4 months ago • 2 mins
What’s going on here?
SoftBank’s Vision Fund saw the light at the end of the tunnel last quarter – but other parts of the company were stuck in the dark.
What does this mean?
SoftBank’s Vision Fund segment hasn’t had it easy lately – but after enduring five straight loss-making quarters and last year’s chilling $30 billion loss, it finally set things to rights last quarter. Thanks to a tech sector rebound and easing interest rate jitters, the fund managed to scrape together a profit. But don’t pop the champagne just yet: despite the Vision Fund’s comeback, SoftBank’s overall performance was still in the red, missing the mark set by optimistic analysts. The culprits: a trio of declining shares from T-Mobile, Deutsche Telekom, and Alibaba. On the bright side, though, this quarter’s losses were still a marked improvement on the same period last year.
Why should I care?
Zooming in: Twice shy.
The Vision Fund’s swing back to profit is notable, especially after a year of investment dormancy. And now SoftBank’s days on the investment sidelines seem numbered. With a hefty stash of cash on hand, the firm’s setting its sights on the next big thing – think AI and other tech goodies. In fact, it dove in with almost $2 billion in investments last quarter. But remember, SoftBank’s been burned before with hasty bets, so it’s planning to play it a tad more carefully this time.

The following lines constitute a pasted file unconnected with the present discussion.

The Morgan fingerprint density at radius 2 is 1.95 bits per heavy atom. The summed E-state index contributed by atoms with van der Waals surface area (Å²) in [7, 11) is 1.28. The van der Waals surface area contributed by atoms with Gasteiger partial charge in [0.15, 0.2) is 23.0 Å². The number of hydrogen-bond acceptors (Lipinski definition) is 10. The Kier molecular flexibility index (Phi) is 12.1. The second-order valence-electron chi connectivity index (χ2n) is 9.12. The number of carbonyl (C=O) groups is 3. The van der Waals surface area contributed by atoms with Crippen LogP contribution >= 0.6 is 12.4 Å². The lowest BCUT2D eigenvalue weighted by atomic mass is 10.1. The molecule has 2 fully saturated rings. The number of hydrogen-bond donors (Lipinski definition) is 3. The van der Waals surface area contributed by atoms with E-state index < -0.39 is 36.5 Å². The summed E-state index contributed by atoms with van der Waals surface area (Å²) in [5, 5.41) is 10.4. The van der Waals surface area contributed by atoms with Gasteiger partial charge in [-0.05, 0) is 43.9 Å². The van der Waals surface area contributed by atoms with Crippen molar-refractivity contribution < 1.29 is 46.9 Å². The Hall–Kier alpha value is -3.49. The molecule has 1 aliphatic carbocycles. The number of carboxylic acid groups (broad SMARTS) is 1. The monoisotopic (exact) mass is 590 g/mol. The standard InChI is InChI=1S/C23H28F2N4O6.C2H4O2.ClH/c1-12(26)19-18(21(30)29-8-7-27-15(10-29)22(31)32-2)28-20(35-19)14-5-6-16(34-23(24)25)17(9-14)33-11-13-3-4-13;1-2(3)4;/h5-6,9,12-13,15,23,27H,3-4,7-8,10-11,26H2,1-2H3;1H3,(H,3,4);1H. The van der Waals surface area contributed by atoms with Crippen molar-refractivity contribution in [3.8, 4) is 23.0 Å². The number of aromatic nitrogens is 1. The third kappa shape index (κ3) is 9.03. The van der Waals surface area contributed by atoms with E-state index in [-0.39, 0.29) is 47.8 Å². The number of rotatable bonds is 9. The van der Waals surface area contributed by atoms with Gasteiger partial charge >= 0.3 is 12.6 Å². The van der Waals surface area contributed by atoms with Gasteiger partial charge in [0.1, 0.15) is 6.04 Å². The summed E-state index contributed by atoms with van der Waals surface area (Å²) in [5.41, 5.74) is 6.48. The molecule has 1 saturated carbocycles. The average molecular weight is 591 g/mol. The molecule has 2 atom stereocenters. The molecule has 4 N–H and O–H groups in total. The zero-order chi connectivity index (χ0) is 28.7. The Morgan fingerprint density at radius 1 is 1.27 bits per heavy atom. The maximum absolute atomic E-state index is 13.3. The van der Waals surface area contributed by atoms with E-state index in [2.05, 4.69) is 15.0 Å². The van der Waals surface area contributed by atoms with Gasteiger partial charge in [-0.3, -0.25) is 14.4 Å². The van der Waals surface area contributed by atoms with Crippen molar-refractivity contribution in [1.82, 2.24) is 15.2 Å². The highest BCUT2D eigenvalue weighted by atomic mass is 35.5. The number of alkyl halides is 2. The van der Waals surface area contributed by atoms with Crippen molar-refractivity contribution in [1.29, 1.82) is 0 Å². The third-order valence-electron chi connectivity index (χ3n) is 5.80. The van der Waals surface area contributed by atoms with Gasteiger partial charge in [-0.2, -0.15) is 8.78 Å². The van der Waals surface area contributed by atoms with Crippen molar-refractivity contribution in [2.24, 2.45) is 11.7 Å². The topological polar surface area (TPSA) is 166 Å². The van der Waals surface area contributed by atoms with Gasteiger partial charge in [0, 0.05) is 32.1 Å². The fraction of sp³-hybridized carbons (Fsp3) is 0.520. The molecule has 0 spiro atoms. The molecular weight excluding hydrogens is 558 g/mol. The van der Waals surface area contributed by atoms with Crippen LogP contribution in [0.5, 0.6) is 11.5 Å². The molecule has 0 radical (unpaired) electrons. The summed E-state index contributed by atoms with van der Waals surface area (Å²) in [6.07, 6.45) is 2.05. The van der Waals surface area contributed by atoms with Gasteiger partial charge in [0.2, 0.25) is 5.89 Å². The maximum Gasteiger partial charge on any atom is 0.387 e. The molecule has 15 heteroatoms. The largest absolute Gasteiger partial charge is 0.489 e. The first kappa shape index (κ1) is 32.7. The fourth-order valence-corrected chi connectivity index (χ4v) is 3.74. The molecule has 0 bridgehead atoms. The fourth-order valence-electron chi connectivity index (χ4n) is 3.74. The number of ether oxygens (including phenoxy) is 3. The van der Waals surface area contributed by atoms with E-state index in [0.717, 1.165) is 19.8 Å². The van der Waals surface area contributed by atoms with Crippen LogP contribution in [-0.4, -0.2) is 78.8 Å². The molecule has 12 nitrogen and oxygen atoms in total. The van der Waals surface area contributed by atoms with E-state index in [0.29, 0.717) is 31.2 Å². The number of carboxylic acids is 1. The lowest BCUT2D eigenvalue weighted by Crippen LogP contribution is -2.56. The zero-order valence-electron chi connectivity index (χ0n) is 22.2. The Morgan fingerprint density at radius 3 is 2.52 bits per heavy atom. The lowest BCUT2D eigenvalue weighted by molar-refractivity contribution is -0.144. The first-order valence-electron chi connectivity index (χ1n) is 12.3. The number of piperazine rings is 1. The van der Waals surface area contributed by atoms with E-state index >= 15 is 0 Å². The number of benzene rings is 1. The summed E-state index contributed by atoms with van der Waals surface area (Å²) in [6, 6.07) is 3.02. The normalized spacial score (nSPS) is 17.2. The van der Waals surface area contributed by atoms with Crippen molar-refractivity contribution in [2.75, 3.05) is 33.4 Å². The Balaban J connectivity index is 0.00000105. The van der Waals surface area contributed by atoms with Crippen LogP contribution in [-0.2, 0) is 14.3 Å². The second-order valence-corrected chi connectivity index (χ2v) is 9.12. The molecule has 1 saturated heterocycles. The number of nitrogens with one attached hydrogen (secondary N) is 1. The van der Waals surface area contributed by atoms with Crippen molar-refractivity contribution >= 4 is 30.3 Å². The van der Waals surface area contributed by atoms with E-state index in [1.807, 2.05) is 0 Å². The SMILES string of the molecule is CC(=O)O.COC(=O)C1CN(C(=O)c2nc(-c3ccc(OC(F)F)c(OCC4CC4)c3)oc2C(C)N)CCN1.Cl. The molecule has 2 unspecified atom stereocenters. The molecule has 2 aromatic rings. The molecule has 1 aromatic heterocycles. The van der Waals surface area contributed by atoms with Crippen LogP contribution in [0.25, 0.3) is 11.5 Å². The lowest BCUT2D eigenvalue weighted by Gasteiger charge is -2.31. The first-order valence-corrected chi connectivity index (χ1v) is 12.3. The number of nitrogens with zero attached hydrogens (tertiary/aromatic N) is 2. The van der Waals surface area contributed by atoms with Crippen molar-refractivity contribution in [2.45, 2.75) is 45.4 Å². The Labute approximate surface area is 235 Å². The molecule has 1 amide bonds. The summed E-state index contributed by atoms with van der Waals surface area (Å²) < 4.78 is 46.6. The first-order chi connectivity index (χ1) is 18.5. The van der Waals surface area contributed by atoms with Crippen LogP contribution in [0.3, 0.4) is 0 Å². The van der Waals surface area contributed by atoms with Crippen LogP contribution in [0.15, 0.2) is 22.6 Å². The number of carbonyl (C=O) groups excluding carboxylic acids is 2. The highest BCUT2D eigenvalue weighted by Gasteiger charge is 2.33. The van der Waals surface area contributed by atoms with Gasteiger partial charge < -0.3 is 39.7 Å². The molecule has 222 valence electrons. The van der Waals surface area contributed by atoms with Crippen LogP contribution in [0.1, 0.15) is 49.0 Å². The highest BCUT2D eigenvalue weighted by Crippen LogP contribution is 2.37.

The bigger picture: Armed and dangerous.
SoftBank is back to investing, but all eyes are on Arm’s impending stock market entry, a move set to boost SoftBank’s deal-making funds. But there is one wrinkle: see, despite SoftBank’s own valuation of the chip designer jumping 13% last quarter from the quarter before, Arm’s sales dipped 11% on an annual basis due to inventory buildup and a smartphone industry slowdown. That’s not a deal-breaker, but it could make potential investors think twice as Arm’s listing approaches.
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